Archive | October, 2018

Musings on Kavanaugh

14 Oct

I’ve got a cold which is making it hard to concentrate on anything, so – in a bid to jumpstart my writing – I decided to write a political post instead. I’ve done my best to be even-handed, but – under the circumstances – a great many people are going to disagree with me. Please keep the angry objections to a dull roar <grin>.

If I am forced to be honest, I had simply never heard of Brett Kavanaugh until he was nominated by Donald Trump to the US Supreme Court. He seemed, as far as I could tell, to be reasonably qualified for the post. I certainly didn’t see any major reason to disqualify him from consideration. Given the howling and screeching about the prospect of Trump nominating someone entirely unsuitable to the role, Kavanaugh was almost a relief.

And then the accusations started.

The thing that sticks in my craw – the thing that makes the accusations impossible to believe – is that they were held back until it was impossible to investigate them properly. There was ample opportunity for Kavanaugh to be questioned – under oath – about possible dark secrets in his past, but Dianne Feinstein declined to bring the accusations forward until the very last minute. As a stroke against a nominee who was almost guaranteed to be confirmed, it was a political masterstroke; as a piece of political dirty-dealing, it was unmatched. Feinstein, with a single accusation, created an impossible problem for the GOP. If they supported and confirmed Kavanaugh, they would pay for it in the next set of elections; if they dumped Kavanaugh like a hot rock, they would also pay for it in the next elections.

It did not seem to occur to Feinstein that her actions are likely to have thoroughly unpleasant consequences.

Those of us who believe in the Rule of Law understand that we must apply a strict standard of ‘innocent until proven guilty.’ The charges levelled against Kavanaugh by Christine Ford are serious, yet the accusation is not proof of guilt. Kavanaugh does not (did not) have to prove his innocence; Ford and his other accusers (and whoever happened to be ordered to investigate the matter) have to prove his guilt. This is an impossible task. Quite apart from the question marks raised by Ford’s story repeatedly changing, and the lack of witnesses to her tale, the time between the alleged sexual assault and Kavanaugh’s confirmation hearings is so great that it is literally impossible to produce enough evidence to satisfy a judge and jury. If Ford was indeed assaulted, by Kavanaugh or anyone else, she should have gone straight to the police. Now, it is impossible to prove anything. No responsible prosecutor would take the case. And no responsible politician would turn such a weak accusation into a weapon. It says a great deal about Feinstein that she chose to do just that.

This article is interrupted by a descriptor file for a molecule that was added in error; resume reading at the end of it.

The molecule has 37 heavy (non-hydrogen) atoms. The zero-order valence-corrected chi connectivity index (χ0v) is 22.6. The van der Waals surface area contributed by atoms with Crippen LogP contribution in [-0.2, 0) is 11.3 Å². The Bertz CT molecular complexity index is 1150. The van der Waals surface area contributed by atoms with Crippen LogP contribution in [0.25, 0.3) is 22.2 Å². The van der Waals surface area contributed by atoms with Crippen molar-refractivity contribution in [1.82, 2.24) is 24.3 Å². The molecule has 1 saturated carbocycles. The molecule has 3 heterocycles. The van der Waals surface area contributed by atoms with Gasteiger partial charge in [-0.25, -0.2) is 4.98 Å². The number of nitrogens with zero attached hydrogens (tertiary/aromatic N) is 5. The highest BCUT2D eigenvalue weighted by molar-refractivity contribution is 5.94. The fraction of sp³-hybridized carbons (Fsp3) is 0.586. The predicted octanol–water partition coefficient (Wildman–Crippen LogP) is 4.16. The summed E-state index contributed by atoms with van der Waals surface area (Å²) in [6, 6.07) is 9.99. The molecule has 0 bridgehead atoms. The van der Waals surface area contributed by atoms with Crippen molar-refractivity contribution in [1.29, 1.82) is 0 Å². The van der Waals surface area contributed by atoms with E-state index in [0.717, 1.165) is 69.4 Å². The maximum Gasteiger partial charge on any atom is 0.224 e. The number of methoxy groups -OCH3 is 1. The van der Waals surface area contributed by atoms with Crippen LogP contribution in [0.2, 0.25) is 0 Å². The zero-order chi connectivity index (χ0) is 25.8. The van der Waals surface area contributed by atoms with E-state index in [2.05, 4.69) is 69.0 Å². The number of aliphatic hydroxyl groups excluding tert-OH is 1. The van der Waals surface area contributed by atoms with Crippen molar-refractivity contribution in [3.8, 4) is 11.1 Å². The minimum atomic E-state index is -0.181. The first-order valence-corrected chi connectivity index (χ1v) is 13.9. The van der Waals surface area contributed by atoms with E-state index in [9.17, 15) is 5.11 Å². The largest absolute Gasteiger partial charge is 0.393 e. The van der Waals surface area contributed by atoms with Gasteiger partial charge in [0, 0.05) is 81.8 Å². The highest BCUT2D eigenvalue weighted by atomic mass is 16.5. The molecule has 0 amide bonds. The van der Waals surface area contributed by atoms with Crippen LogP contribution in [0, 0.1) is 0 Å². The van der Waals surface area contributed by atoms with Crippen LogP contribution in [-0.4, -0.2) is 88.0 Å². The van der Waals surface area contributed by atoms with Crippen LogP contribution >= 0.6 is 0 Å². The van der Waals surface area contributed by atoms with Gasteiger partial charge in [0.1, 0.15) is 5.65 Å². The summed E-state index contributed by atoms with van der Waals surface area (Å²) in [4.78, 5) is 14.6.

In the short term, Kavanaugh’s enemies had two lines of attack. On one hand, Kavanaugh was a sexual predator (the absence of proof did not deter them) and therefore should not be confirmed; on the other, Kavanaugh’s openly-displayed anger was proof that he lacked the temperament to sit on the Supreme Court. Open-minded people, devoted to the Rule of Law, recoiled in disgust. There was, on one hand, an understanding that Kavanaugh had not been proven guilty, that he could not be proven guilty; on the other hand, there was an understanding that Kavanaugh had every right to be angry. And, on the gripping hand, there was an understanding that Kavanaugh was being held to an impossible standard. The suggestions that Kavanaugh drank to excess during his student days is meaningless to his conduct today. Who could possibly survive having events from thirty years ago dragged up and used in evidence against them?

I do not know if Ford was genuinely assaulted. I do know that none of the charges levelled against Kavanaugh are particularly creditable. There is simply no proof.